Revised & republished 05/17/2012
Originally titled: "LAKE TWP" POLICE DEPT IS NO MORE AS OF THE END OF MORNING PATROLS (5/16/2012). SUPREME COURT AFFIRMS STARK COUNTY COURT OF COMMON PLEAS JUDGE JOHN HAAS IN INVALIDATING LAKE TWP WIDE POLICE DEPT VOTE OF 11/06/2011
As media waited in the Stark County commissioners outer area while the commissioners were in executive session (late November, early December 2012), a conversation ensued between media persons (including yours truly) with Stark County Treasurer Alex Zumbar.
Zumbar was firm in his conviction that Lake Township Issue 6 for expansion of the Uniontown Police Department into a township wide operation was likely in for trouble should the vote outcome be challenged because of the ballot language to strictly complying with Ohio statutory law.
Stark County Auditor Alan Harold checked with state officials and elected to go ahead with changing Lake Township tax bills notwithstanding the controversy surrounding erroneous language.
The Report was a little taken back on Harold's proceeding in light of his history of being a stickler for details on the matter of paying and authorizing former treasurer Gary Zeigler (now resigned/retired) to use county equipment once he was restored to office by the Ohio Supreme Court back in 2011 pending a bond being obtained to cover Zeigler as a government official.
So yesterday, yours truly got Harold on camera to explain to UPD/Lake Township taxpayers how the reversal of the tax will work out.
Challenge was all but certain at the time because sloppy local government work (i.e. by the Lake Township trustees, the Stark County prosecutor's office and the Stark County Board of Elections) allowed the issue be placed on the ballot with a glaring error in the ballot language.
Instead of saying that the issue, if passed, would cost $4.50 per thousand of valuation; the language was that it would cost $0.45 per thousand of valuation.
As it turns out, Zumbar was correct.
The high court (LINK to the decision) put it this way in affirming Haas:
This case presents the extreme circumstances of a misstatement inSo the decision seemingly wraps up the Stark local government screw-up of a simple ballot question as to whether or not Lake residents wanted to go to a township wide police department. (LINK to a prior blog which goes into more of the details of the debacle)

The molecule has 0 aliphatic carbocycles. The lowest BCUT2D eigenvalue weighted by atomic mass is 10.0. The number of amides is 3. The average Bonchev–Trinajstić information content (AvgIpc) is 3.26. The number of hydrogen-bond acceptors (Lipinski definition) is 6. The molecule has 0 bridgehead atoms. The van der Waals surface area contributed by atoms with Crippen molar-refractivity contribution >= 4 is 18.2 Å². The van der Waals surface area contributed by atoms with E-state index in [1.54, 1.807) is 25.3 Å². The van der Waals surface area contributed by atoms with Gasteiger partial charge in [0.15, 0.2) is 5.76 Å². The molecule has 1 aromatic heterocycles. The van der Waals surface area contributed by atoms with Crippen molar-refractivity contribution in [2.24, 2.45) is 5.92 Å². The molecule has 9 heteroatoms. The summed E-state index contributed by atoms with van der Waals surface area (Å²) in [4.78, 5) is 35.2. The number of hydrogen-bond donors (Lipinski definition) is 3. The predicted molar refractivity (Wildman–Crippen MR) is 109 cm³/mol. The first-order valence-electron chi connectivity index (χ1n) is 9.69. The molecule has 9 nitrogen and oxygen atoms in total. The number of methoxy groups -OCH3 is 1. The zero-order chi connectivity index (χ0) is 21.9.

ballot wording that understated a proposed tax levy by ten times less than the true amount to be collected, which misled the voters and clearly affected the integrity of the November 8, 2011 election on Issue 6.
But not quite.
The sloppy work costs Stark County and Lake taxpayers money.
From the county side, one must ask: How much in person hours and the concomitant expense will it take to undo the county treasurer and county auditor reworking of Lake Township property tax bills to implement Issue 6 and how much will be added in undoing the work?
From the township side, one must ask: How much did the township spend on legal counsel (township attorney Charles Hall, III) in getting flawed ballot language drawn up and how much has the township paid Hall to deal with the matter through the processes of litigation in the Stark County Court of Common Pleas and the Ohio Supreme Court? Moreover, How much in township administrative time, police administrative time, effort and patrol person hours have Uniontown Police district taxpayers financed as a consequence of the less than sterling work done on Issue 6? Were more personnel hired to go township wide? If so, are there to be layoffs and at what expense to the taxpayers? What about the expense of rework of UPD police cruisers to make them identifiable as township police cruisers?
And on and on go the questions.
Notwithstanding the expense of the the local government snafu (the Ohio secretary of state got it right), opponents of Issue 6, understandably, are supportive of the Supreme Court ruling.
As you may recall, I testified against this illegal levy back in January, so I am pleased to see the Ohio Supreme Court make the correct decision. Regardless of how one might feel about an extended police department, one can NEVER justify getting it through the trickery and deception of taxpayers. Justice has been served.Trustee Arnold told The Report that he was disappointed that the Supreme Court sided with the township voters who challenged the validity of the election.
Voters everywhere have Mike Grady, Eric Stetz, Jimmy Miller, and countless others to thank for protecting their freedom. Had this illegal ballot been allowed to stand, it would have been a slippery slope for the future.
Moreover, he said that trustees will be meeting in public session with township legal counsel today (May 17th) at noon at Lake Township Hall. However, township officials indicated to the SCPR that there likely would be no "public speaks" section of the agenda of items to be covered by trustees.
Longer term, it will be interesting to see what political repercussions of the invalidated vote will have in 2013.
Trustees Ellis Erb and Galen Stoll are up for re-election.
Should they decide to run, it is not likely that either will be receiving many votes out of precinct 21.
Four or five hundred votes is an large number of votes for a candidate to overcome, no?